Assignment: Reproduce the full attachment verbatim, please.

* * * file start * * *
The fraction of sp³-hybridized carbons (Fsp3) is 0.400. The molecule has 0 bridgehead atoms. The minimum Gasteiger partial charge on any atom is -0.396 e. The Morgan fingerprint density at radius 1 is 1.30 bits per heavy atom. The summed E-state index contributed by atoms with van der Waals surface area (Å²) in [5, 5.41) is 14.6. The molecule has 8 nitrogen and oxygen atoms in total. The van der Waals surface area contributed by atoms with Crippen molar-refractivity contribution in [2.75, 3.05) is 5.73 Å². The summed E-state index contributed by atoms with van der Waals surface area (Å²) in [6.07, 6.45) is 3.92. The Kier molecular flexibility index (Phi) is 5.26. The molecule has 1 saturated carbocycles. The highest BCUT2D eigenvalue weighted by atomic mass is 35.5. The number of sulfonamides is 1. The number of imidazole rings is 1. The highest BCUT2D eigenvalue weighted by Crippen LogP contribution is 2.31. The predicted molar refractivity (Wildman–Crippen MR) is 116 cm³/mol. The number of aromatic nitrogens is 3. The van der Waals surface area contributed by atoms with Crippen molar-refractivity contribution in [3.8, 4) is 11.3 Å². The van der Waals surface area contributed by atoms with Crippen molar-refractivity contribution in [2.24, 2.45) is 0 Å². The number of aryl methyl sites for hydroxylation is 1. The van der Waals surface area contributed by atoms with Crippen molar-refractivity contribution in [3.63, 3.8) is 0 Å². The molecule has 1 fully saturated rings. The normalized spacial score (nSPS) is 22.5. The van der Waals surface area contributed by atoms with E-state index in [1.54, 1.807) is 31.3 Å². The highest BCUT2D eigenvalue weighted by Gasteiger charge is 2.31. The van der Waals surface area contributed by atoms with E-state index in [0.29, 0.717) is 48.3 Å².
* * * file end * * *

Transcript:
The fraction of sp³-hybridized carbons (Fsp3) is 0.400. The molecule has 0 bridgehead atoms. The minimum Gasteiger partial charge on any atom is -0.396 e. The Morgan fingerprint density at radius 1 is 1.30 bits per heavy atom. The summed E-state index contributed by atoms with van der Waals surface area (Å²) in [5, 5.41) is 14.6. The molecule has 8 nitrogen and oxygen atoms in total. The van der Waals surface area contributed by atoms with Crippen molar-refractivity contribution in [2.75, 3.05) is 5.73 Å². The summed E-state index contributed by atoms with van der Waals surface area (Å²) in [6.07, 6.45) is 3.92. The Kier molecular flexibility index (Phi) is 5.26. The molecule has 1 saturated carbocycles. The highest BCUT2D eigenvalue weighted by atomic mass is 35.5. The number of sulfonamides is 1. The number of imidazole rings is 1. The highest BCUT2D eigenvalue weighted by Crippen LogP contribution is 2.31. The predicted molar refractivity (Wildman–Crippen MR) is 116 cm³/mol. The number of aromatic nitrogens is 3. The van der Waals surface area contributed by atoms with Crippen molar-refractivity contribution in [3.8, 4) is 11.3 Å². The van der Waals surface area contributed by atoms with Crippen molar-refractivity contribution in [2.24, 2.45) is 0 Å². The number of aryl methyl sites for hydroxylation is 1. The van der Waals surface area contributed by atoms with Crippen molar-refractivity contribution in [3.63, 3.8) is 0 Å². The molecule has 1 fully saturated rings. The normalized spacial score (nSPS) is 22.5. The van der Waals surface area contributed by atoms with E-state index in [1.54, 1.807) is 31.3 Å². The highest BCUT2D eigenvalue weighted by Gasteiger charge is 2.31. The van der Waals surface area contributed by atoms with E-state index in [0.29, 0.717) is 48.3 Å².